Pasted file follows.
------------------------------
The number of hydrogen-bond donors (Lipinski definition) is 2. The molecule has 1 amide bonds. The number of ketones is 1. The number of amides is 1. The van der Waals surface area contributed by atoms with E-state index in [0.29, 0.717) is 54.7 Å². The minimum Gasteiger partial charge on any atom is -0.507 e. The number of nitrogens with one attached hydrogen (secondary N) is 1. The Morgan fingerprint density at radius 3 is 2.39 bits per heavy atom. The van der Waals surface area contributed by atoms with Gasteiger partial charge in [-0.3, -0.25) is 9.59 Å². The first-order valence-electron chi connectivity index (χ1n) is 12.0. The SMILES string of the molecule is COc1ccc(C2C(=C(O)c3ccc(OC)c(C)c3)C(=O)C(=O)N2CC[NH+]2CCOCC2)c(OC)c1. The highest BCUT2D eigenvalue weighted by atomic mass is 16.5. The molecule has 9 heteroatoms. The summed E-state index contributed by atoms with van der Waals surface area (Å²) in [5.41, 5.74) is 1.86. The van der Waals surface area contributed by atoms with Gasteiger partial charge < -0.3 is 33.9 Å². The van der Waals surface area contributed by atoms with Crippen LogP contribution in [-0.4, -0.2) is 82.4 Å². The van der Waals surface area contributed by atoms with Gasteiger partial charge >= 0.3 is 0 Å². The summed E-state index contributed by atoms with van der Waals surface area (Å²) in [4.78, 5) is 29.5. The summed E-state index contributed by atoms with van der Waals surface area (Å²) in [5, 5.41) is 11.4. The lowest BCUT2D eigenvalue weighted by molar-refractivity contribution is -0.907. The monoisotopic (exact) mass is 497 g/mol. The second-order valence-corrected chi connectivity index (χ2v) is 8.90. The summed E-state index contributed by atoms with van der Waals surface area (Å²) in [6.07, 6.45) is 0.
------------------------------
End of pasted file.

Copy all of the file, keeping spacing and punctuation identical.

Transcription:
The number of hydrogen-bond donors (Lipinski definition) is 2. The molecule has 1 amide bonds. The number of ketones is 1. The number of amides is 1. The van der Waals surface area contributed by atoms with E-state index in [0.29, 0.717) is 54.7 Å². The minimum Gasteiger partial charge on any atom is -0.507 e. The number of nitrogens with one attached hydrogen (secondary N) is 1. The Morgan fingerprint density at radius 3 is 2.39 bits per heavy atom. The van der Waals surface area contributed by atoms with Gasteiger partial charge in [-0.3, -0.25) is 9.59 Å². The first-order valence-electron chi connectivity index (χ1n) is 12.0. The SMILES string of the molecule is COc1ccc(C2C(=C(O)c3ccc(OC)c(C)c3)C(=O)C(=O)N2CC[NH+]2CCOCC2)c(OC)c1. The highest BCUT2D eigenvalue weighted by atomic mass is 16.5. The molecule has 9 heteroatoms. The summed E-state index contributed by atoms with van der Waals surface area (Å²) in [5.41, 5.74) is 1.86. The van der Waals surface area contributed by atoms with Gasteiger partial charge < -0.3 is 33.9 Å². The van der Waals surface area contributed by atoms with Crippen LogP contribution in [-0.4, -0.2) is 82.4 Å². The van der Waals surface area contributed by atoms with Gasteiger partial charge >= 0.3 is 0 Å². The summed E-state index contributed by atoms with van der Waals surface area (Å²) in [4.78, 5) is 29.5. The summed E-state index contributed by atoms with van der Waals surface area (Å²) in [5, 5.41) is 11.4. The lowest BCUT2D eigenvalue weighted by molar-refractivity contribution is -0.907. The monoisotopic (exact) mass is 497 g/mol. The second-order valence-corrected chi connectivity index (χ2v) is 8.90. The summed E-state index contributed by atoms with van der Waals surface area (Å²) in [6.07, 6.45) is 0.